Death, thy servant, is at my door. He has crossed the unknown sea and brought thy call to my home. — Rabindranath Tagore
Is it that in the age of the Covid, death has lost its meaning, dignity and poetic wonder? As the virus spreads, hospitals are burdened with infected patients and crematoriums become unmanageable, we engage with death through numbers. Death becomes statistical abstraction: faceless, anonymous and devoid of a meaning. As fearful beings, we have already stigmatised the patients; and when they die in absolute isolation without prayers and the healing touch of the loved ones, government officials just modify the statistical tabulation for the press note. And even their last journeys to the crematoriums become traumatic.
Let a meaningful death—rather than a meaningless survival in isolation—prepare the ground for the creation of a new society filled with love and togetherness.
But then, death, as poets and mystics have repeatedly stated, has its meaning and dignity. And if our eyes are truly open, we can also experience the beauty of death: the way we see an amazing sunset, a leaf falling from a tree with a rhythmic dance, or a Buddha closing his eyes with absolute tranquility. Death is implicit in birth. To live intensely is to die meaningfully. And hence, death, far from being ugly, is a song, a prayer, or an experience of the tide merging into the ocean. No wonder, Tagore could say: All the sweet vintage of all my autumn days and summer nights, all the earnings and gleanings of my busy life I will place before him at the close of my days when death will knock at my door.
However, the fact is that most of us fear death. And death is always associated with pain, trauma and loss. True, disease and illness inflict intense pain in human bodies; moreover, the experience of being objectified (or reduced into a set of parameters like the pathological report and MRI imageries) in a modern hospital, the coldness of the medical gaze, and the isolation of the ICU further cause fear. And our modern education has never made us comfortable with the death question. We postpone it, avoid it, and we are trained to live with false dualities: activity and silence, living and dying, light and darkness, finite and infinite, and substance and void. Hence, we live with ignorance or superficial excitement; and we die with fear. We are not supposed to welcome death when it comes. It is only a medical discourse; it has to be ‘certified’ by a health professional, and recorded in a government register.
And today as the virus has further trivialised death, we need to go deeper, redefine ourselves, and reimagine human relationships. I wish to make two points. First, death is not a statistical abstraction. The fact is that a mother dies, a brother dies, a doctor dies, a comrade dies, a neighbour dies; in fact, we die. There is no ‘other’ that dies. In every death, we can feel our own fragrance: the way we create and love, struggle and work, sing and dance, and suffer and celebrate. And hence, we should not allow death to be deprived of grace, meaning and dignity. Imagine what is happening these days: bodies are stacked up in vans, and are given hurried farewells; or the way many bodies were being sent back to the morgues because the crematoriums were unable to manage the load. Furthermore, as the fear of the virus has legitimised ‘distancing’, there is no friend who can stand in front of the grieved family, pray, and sing in silence: Zindagi kaisi hai paheli haaye/kabhi toh hasaaye/kabhi yeh rulaaye.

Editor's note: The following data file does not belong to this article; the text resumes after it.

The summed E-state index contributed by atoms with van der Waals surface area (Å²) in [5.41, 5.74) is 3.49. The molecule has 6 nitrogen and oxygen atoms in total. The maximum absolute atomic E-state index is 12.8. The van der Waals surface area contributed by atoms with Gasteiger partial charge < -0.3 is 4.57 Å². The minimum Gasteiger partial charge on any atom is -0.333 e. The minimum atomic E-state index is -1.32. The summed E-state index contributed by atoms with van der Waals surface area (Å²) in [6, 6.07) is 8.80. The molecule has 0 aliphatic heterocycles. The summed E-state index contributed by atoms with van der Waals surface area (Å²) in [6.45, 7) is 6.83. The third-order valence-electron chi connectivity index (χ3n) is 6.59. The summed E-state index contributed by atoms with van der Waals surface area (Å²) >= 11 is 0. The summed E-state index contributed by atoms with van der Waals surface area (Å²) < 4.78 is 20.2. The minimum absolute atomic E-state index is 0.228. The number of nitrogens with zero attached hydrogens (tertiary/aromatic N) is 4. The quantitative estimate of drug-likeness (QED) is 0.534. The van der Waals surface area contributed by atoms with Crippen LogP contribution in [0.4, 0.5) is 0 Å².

Indeed, this sort of death, and the complete disappearance of collective prayers have ruined the very morale of society. Even though we try to survive biologically, we are spiritually finished and crippled. Bodies are taken to crematoriums and burial grounds; and others watch TV channels, consume the statistics of death, and somehow survive with chronic fear, isolation and loneliness. We must acquire the courage to embrace one another, and die together with a prayer of collective redemption. Let a meaningful death — rather than a meaningless survival in isolation — prepare the ground for the creation of a new society filled with love and togetherness.
Second, it ought to be realised that our inflated egos intensify the fear of death. This is also the reason for the trivialisation of death because we see it as ugly and undesirable. With inflated egos, we feel tempted to equate living with possession; being with fame, money and power; and happiness with temporal pleasures. As American bestsellers would say, ‘life is a picnic party’. However, this picnic party is illusory because the more we have, the more we fear of losing it. And death frightens us because even billionaires, beauty queens and mighty dictators would eventually be reduced to ashes. A tiny blue flower has no ego; it blooms, and then withers away. Possibly, we can salvage ourselves only by overcoming the illusory chain of our egos, and experiencing the lightness of being. Only then is it possible to radiate our fragrance; life can be a celebration only when love and death are fused together. We can then walk with Walt Whitman, and say: ‘All the men ever born are also my brothers, and the women my sisters and lovers’.
Are we ready to see it? The virus has once again revealed the hollowness of our egos; it is asking us to be humble; it wants us to realise that we are interconnected; we are not separated from this mystic play of life and death, and substance and emptiness. A society that trivialises death, or does not respect the art of dying, is insane.
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